I went ahead and paid the credit card bill in full. When no check arrived, I looked at our credit card account again and found a credit for the deposit amount, which caused a negative balance. I wished I had asked more questions ahead of time to save myself some hassle.
Like ours, most vacation rental deposits aren’t cheap. According to vacation rental site FlipKey.com, the typical deposit runs from $200 to $500 or more. So it pays to be vigilant when handing over that much money. To avoid problems (and stress) associated with vacation rental deposits, follow these tips:
1. Ask a lot of questions. Here are some things you should know before handing over your card:
- How much is the deposit?
- Is any part of the deposit non-refundable? For example, according to FlipKey.com, some deposits include cleaning or pet fees.
- Under what circumstances would you keep all or part of it?
- When and how will it be returned?
2. Learn the laws. According to FlipKey.com, consumers are protected by local laws that should spell out how much time the owner has to return the security deposit (usually 14 to 30 days) and under what circumstances the owner can keep the deposit. In some places, according to vacation rental company HomeAway, the owner has to provide receipts for repairs when keeping part or all of the deposit.
3. Get it in writing. Don’t rely on verbal assurances that you’ll get your deposit back. Make sure you get — and hang on to — a piece of paper that spells out the specifics of the deposit. In our case, we did get a detailed document that told how much would be charged for certain transgressions.
4. Use your credit card to pay it. The best way to pay for a vacation rental, including the deposit, is to use a credit card, according to travel site Frommers.com. Credit cards offer more consumer protections than other methods of payment, including the ability to dispute a charge — if, for example, the owner keeps the security deposit for damage you didn’t cause.
5. Check for damage when you arrive. FlipKey.com recommends doing a walk-through of the property as soon as you get in and notifying the manager or owner right away if you find damage. When we read online reviews for the cabin we rented, a previous guest had complained that the owner kept their security deposit over a couch pillow that had been chewed by a dog. The guest denied it was their dog that had an appetite for upholstery. If that was true, the dispute could have been avoided with a walk-through.
6. Be a good guest. According to RentByOwnerGuide.com, one reason owners charge security deposits is to give renters more incentive to be careful and neat during their stay. When we were at the cabin, we read the rules thoroughly and tried to treat the home as if it belonged to a friend. We even cleaned before we left. One exception: We did let our dog get on the bed, despite a warning that a fee would be charged if “excessive pet hair” was found on the comforter.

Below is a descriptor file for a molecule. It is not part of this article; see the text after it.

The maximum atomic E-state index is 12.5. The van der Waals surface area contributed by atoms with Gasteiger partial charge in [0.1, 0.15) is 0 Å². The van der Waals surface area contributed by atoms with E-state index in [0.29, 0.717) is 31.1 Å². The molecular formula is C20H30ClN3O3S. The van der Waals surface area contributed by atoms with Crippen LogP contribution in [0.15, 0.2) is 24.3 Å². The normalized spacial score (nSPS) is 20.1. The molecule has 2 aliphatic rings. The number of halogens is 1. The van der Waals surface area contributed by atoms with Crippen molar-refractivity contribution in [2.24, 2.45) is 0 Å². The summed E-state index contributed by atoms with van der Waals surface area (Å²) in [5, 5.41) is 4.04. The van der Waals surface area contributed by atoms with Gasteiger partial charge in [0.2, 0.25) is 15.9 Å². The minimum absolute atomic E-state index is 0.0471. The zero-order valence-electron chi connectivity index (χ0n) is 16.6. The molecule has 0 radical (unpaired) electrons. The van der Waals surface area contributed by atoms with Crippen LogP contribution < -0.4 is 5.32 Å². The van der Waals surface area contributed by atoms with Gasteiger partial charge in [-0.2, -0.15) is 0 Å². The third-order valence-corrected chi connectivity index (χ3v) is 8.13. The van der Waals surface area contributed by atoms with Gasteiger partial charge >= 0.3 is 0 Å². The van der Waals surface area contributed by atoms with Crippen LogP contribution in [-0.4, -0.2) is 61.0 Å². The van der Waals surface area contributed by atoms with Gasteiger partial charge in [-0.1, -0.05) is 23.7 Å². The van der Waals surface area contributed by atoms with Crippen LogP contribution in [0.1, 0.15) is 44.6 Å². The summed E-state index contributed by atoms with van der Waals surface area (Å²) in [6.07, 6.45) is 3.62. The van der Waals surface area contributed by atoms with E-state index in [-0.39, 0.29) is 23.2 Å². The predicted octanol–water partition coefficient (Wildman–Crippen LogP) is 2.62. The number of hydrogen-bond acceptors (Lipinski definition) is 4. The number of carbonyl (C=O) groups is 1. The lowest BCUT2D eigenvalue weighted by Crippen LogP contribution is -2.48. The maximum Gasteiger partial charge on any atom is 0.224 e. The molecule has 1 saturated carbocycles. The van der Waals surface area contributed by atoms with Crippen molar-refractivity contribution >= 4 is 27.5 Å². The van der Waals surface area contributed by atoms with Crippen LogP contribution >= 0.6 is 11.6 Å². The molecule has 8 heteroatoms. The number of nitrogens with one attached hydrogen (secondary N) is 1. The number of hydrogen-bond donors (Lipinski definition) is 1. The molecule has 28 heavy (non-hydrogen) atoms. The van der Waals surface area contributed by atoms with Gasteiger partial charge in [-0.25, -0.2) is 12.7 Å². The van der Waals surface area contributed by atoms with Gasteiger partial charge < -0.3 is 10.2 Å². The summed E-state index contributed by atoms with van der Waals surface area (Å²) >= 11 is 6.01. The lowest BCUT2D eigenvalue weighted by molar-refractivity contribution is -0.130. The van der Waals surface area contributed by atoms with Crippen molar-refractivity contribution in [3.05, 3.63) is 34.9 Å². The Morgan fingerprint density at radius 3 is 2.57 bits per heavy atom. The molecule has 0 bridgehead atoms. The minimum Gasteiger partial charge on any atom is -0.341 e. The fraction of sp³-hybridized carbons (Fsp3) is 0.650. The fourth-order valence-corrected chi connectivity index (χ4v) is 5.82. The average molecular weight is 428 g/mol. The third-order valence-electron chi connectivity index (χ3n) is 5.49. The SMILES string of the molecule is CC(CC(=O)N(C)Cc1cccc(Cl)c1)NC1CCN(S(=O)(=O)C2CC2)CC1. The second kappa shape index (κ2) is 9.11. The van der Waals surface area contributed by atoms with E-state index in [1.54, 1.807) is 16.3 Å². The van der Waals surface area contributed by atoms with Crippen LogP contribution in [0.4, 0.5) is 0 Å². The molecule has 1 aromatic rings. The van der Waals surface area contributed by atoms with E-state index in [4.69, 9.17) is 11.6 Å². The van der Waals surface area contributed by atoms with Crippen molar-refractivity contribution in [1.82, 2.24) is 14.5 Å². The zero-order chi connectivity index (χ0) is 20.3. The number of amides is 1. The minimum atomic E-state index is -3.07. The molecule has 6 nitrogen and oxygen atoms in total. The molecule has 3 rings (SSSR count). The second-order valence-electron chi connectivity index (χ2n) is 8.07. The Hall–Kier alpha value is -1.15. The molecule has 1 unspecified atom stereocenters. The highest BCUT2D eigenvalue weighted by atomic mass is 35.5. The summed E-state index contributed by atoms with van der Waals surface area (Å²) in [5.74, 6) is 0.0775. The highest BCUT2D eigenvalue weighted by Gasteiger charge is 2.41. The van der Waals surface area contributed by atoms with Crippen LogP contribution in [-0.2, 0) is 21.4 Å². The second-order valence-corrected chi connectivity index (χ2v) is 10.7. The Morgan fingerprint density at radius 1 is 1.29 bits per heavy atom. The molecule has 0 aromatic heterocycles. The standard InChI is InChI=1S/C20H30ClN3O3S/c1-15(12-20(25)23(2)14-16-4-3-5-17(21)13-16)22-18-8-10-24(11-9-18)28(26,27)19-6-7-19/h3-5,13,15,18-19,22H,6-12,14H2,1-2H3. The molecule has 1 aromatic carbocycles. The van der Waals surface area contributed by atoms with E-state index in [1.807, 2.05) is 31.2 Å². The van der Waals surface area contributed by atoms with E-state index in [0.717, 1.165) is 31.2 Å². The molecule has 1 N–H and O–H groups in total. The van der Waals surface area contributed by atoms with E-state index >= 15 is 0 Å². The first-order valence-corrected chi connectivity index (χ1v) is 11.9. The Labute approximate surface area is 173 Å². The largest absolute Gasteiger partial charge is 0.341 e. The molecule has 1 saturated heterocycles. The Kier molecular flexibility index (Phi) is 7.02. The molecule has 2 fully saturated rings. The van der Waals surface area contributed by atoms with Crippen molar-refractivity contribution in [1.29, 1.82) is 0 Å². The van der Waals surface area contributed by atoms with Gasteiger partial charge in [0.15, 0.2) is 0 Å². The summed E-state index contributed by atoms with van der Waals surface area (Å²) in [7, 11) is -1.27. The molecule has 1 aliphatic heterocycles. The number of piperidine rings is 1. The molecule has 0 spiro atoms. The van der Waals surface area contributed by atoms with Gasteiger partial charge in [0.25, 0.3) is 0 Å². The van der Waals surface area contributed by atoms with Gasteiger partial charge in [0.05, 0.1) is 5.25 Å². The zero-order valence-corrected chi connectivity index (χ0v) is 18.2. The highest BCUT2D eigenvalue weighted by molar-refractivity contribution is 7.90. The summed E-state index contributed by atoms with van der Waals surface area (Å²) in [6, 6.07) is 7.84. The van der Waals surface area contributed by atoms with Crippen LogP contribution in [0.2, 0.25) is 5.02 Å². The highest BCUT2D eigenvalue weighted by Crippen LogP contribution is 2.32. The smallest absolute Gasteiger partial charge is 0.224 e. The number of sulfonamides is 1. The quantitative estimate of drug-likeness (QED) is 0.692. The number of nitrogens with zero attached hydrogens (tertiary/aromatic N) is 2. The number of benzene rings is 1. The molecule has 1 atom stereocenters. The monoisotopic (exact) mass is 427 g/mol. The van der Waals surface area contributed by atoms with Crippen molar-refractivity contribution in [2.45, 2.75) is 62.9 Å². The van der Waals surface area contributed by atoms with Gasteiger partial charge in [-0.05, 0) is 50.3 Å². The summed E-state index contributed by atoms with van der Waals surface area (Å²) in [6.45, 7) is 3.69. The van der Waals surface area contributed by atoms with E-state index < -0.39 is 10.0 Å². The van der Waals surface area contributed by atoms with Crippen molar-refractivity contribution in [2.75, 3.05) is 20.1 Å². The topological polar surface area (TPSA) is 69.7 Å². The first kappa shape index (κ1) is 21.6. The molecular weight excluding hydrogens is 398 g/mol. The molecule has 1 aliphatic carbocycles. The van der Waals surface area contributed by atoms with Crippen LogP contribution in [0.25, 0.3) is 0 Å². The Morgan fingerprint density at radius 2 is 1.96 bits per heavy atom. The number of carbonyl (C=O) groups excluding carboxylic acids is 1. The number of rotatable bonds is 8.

Next time, I’ll definitely follow these rules to avoid post-vacation fretting about whether or not I’ll get my deposit back. After all, a vacation is supposed to alleviate, not cause, stress.
I’ve been converted: Why I’m now an early holiday shopper
I have a friend (and don’t we all?) who always finishes her holiday shopping before the end of November. I often mocked her — and yet I wanted to be her. Sure, I’d make fun of her “Done with shopping! Good luck out there, procrastinators!” Facebook update on Thanksgiving weekend while I ate pie. But I always ended up eating my words while I was ordering gifts at the last minute and hoping they’d ship on time and trying to find parking at the mall on Dec. 24.
So this year, I decided to be my friend (instead of mock her) — and start my holiday shopping in September. It’s early November, and all my gifts are firmly decided — or already ordered. Turns out, this has saved me money, in addition to stress.
Here’s why I’m now an early-shopping convert:
Stress leads to expensive choices: When you head out at the last minute to complete your shopping, you get in the mindset of needing something, anything to put under the tree. That anxiety can lead to you putting something, anything in your cart, even if it’s more than you’d rather spend. In September, I made a list of all the people I’m buying gifts for. Over the next month or so, I jotted down ideas for gifts whenever they occurred to me. I then whittled down the list to the best ideas that were well within my budget.